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Amazon Angles to Grab Back Customers

As millions more Americans turned to online shopping during the pandemic, Amazon struggled to keep up with the demand, and its rivals pounced. Target’s online sales shot up 141 percent last quarter, while Walmart’s rose 74 percent. Etsy’s were up almost 80 percent in April.

Now Amazon is saying enough is enough.

The company is shipping many more items in a day or two and is again running promotions. It has removed limits on the types of products allowed in its warehouses. And while it has delayed its annual Prime Day, Amazon is preparing for an earlier “Summer Sale” to let brands sell excess inventory, according to an audio recording of an internal meeting discussing the promotion.

The changes position Amazon to recapture its customers who had fled elsewhere when the outbreak took hold. And the moves signal that Amazon’s leaders feel confident that the business, and in particular its shipping network, is no longer in crisis mode in response to the pandemic.

“They eliminated their own competitive advantage they had built over 20 years,” said John Ghiorso, who runs Orca Pacific, an agency that helps brands run their Amazon business. “Now they are getting it back pretty quickly.”

Amazon remains by far the country’s biggest online retailer. But the coronavirus put the tech giant in a new spot: on its heels. The surge of orders overwhelmed its operations, forcing the company to dampen demand and slow shipping on many items from a few days to almost a month. Jeff Bezos, its chief executive, has retaken day-to-day control of operations during the crisis.

While Amazon’s sales did boom, its competitors’ grew even more. Before Covid-19, orders to Amazon accounted for about 42 percent of online spending in the United States. By mid-April, that had fallen to 34 percent, according to data from Rakuten Intelligence, an analytics firm.

The biggest problem facing Amazon has been its fulfillment network, the 500 or so warehouses across the country that let Amazon house, pack and ship products to customers’ doors in two days or less. The efficiency of its network — and the speedy and reliable delivery it provided — is what separated Amazon from its competitors.

As the virus spread and Amazon’s response at times lagged, many workers stayed home, reducing how much product Amazon could handle. The company also struggled to keep popular panic-buying items, like toilet paper, in stock.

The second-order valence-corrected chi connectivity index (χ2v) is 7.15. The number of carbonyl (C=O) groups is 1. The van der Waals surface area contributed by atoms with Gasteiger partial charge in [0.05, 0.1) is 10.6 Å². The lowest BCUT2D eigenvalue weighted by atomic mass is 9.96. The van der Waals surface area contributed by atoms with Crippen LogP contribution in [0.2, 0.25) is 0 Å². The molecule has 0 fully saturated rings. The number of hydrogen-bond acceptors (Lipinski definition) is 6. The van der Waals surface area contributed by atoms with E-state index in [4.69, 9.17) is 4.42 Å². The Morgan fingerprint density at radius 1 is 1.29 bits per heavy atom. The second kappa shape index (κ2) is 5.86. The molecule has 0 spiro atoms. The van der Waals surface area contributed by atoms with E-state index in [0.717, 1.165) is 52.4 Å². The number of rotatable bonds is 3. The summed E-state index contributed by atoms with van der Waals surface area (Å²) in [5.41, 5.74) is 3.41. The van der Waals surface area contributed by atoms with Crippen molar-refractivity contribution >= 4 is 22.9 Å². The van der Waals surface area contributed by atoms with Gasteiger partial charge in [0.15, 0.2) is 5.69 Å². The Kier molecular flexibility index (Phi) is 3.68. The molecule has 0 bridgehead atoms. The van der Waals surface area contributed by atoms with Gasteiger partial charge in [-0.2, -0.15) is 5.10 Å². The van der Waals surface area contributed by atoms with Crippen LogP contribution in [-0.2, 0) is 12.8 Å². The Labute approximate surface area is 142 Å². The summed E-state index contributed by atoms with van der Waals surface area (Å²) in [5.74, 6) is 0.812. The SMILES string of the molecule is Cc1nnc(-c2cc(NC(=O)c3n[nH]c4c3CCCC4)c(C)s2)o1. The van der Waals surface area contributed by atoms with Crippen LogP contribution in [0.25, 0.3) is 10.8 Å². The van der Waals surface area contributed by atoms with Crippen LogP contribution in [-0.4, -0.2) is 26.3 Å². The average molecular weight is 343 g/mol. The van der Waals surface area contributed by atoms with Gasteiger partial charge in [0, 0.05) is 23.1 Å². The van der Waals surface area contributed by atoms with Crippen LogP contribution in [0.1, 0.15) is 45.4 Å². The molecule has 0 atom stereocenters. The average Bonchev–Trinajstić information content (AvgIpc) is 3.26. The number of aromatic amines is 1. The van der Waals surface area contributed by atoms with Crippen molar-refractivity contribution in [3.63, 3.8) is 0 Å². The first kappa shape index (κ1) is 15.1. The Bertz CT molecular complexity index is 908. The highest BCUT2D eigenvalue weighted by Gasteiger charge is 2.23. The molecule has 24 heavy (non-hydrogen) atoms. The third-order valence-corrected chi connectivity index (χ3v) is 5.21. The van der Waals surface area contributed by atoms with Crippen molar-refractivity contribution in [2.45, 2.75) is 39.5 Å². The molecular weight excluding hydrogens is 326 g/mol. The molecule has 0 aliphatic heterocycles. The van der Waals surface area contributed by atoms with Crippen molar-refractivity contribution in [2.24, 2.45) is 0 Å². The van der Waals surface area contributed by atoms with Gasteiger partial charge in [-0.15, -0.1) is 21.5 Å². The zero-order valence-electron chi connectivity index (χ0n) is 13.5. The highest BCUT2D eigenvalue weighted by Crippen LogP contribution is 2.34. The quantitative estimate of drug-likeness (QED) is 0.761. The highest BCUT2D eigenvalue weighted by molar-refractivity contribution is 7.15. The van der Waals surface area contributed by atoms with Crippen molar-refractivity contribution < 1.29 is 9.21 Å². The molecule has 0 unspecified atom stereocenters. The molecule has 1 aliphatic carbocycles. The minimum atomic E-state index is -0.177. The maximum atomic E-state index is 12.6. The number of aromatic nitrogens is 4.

Though it took longer than many employees wanted, Amazon put in place new safety measures in its warehouses. On May 1, it stopped allowing unlimited unpaid time off, bringing many nervous employees back to work. It also hired and trained 175,000 new employees. Before, trucks could wait days for someone to unload them; the extra hands let Amazon quickly replenish its warehouses.

Amazon “pushed the rabbit through the python,” said Eric Heller, a former Amazon senior manager who advises major brands at Wunderman Thompson Commerce. Now, he said, “it really feels very much back to normal.”

Kate Scarpa, an Amazon spokeswoman, said, “We know customers want their deliveries as quickly as possible, and we are working hard to return all products to faster delivery speeds while helping keep our employees safe.”

Native, a brand of natural deodorants that Procter & Gamble bought in 2017, got caught in the roller coaster.

Native had been selling about $1 million a month on Amazon, before customer orders surged online as panic buying set in, said Vineet Kumar, who became the brand’s chief executive just before the pandemic.

When Amazon put a priority on essential and other high-demand products, it told customers that Native’s products would take about a month to arrive. The brand’s sales on Amazon quickly fell, but they rose elsewhere online, including on its own site, where traffic jumped 70 percent from a year earlier.

By focusing on critical items, Amazon “made the right call,” Mr. Kumar said, but the period was “so volatile.”

Now, Amazon ships Native products quickly, and Native can introduce new products, which was hard to do when Amazon imposed caps on sending products to the warehouses. “Things have stabilized,” Mr. Kumar said. “We are back on track.”

Amazon is also unwinding the steps it took to throttle customer demand.

For more than a month, Amazon hid its Today’s Deals page, a heavily trafficked page that usually received prominent promotion on its website and app. It also limited the products sold on the page to things that could be downloaded, like software, instead of shipped. About a week ago, the Deals page got its homesite placement back, and the variety of products widened.

“It was under the radar, then all of a sudden promotions were back,” said Fahim Naim, whose company, eShopportunity, helps Native manage its Amazon business.

Recent flash deals promoted Hunter rain boots, Black and Decker tools, and an off-brand pleather legging available for next-day delivery.

Amazon is also regaining its grip on companies selling products on the site.

In early April, the company stopped banning brands from selling on the site if they had numerous late or canceled orders. “We made this decision after hearing from many of you about supply chain and fulfillment difficulties you were having,” Amazon later explained to sellers.

But last week, the company told brands that on June 1 it would “restart tracking and enforcing selling accounts with high cancellation rate, late shipment rate or order defect rate per our established order performance standards.”

Mr. Heller spotted another sign that Amazon’s confidence had returned. A co-worker noticed that Amazon was promising overnight delivery by 8 a.m. for a case of snack-size popcorn — a very fast turnaround.

“To test that now,” Mr. Heller said, “seems so gutsy.”

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